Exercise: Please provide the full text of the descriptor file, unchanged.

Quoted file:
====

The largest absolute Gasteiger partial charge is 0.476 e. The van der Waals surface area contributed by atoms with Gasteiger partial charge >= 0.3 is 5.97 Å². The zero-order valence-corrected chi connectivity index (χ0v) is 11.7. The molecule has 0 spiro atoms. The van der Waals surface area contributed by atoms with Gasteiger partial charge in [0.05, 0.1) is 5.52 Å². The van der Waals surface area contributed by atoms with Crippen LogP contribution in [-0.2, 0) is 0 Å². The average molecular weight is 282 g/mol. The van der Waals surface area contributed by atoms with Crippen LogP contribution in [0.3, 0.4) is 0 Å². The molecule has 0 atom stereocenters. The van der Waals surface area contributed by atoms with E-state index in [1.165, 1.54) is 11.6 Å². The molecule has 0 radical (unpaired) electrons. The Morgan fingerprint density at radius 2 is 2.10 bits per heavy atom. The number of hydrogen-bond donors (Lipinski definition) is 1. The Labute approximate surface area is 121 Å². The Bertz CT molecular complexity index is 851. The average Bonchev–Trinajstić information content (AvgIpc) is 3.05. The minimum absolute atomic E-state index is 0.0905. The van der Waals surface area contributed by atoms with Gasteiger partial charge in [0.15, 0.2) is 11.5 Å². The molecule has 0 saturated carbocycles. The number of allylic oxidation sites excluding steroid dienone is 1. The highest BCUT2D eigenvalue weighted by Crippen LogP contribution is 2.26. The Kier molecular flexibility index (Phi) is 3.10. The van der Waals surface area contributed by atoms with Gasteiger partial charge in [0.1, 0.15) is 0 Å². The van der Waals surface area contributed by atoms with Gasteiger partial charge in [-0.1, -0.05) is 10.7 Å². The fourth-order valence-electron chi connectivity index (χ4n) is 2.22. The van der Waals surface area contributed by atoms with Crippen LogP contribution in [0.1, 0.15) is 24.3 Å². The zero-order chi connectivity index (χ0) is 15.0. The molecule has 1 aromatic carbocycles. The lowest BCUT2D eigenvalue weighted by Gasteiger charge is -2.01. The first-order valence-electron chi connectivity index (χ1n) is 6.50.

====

The largest absolute Gasteiger partial charge is 0.476 e. The van der Waals surface area contributed by atoms with Gasteiger partial charge >= 0.3 is 5.97 Å². The zero-order valence-corrected chi connectivity index (χ0v) is 11.7. The molecule has 0 spiro atoms. The van der Waals surface area contributed by atoms with Gasteiger partial charge in [0.05, 0.1) is 5.52 Å². The van der Waals surface area contributed by atoms with Crippen LogP contribution in [-0.2, 0) is 0 Å². The average molecular weight is 282 g/mol. The van der Waals surface area contributed by atoms with Crippen LogP contribution in [0.3, 0.4) is 0 Å². The molecule has 0 atom stereocenters. The van der Waals surface area contributed by atoms with E-state index in [1.165, 1.54) is 11.6 Å². The molecule has 0 radical (unpaired) electrons. The Morgan fingerprint density at radius 2 is 2.10 bits per heavy atom. The number of hydrogen-bond donors (Lipinski definition) is 1. The Labute approximate surface area is 121 Å². The Bertz CT molecular complexity index is 851. The average Bonchev–Trinajstić information content (AvgIpc) is 3.05. The minimum absolute atomic E-state index is 0.0905. The van der Waals surface area contributed by atoms with Gasteiger partial charge in [0.15, 0.2) is 11.5 Å². The molecule has 0 saturated carbocycles. The number of allylic oxidation sites excluding steroid dienone is 1. The highest BCUT2D eigenvalue weighted by Crippen LogP contribution is 2.26. The Kier molecular flexibility index (Phi) is 3.10. The van der Waals surface area contributed by atoms with Gasteiger partial charge in [0.1, 0.15) is 0 Å². The van der Waals surface area contributed by atoms with Gasteiger partial charge in [-0.1, -0.05) is 10.7 Å². The fourth-order valence-electron chi connectivity index (χ4n) is 2.22. The van der Waals surface area contributed by atoms with Crippen LogP contribution in [0.1, 0.15) is 24.3 Å². The zero-order chi connectivity index (χ0) is 15.0. The molecule has 1 aromatic carbocycles. The lowest BCUT2D eigenvalue weighted by Gasteiger charge is -2.01. The first-order valence-electron chi connectivity index (χ1n) is 6.50.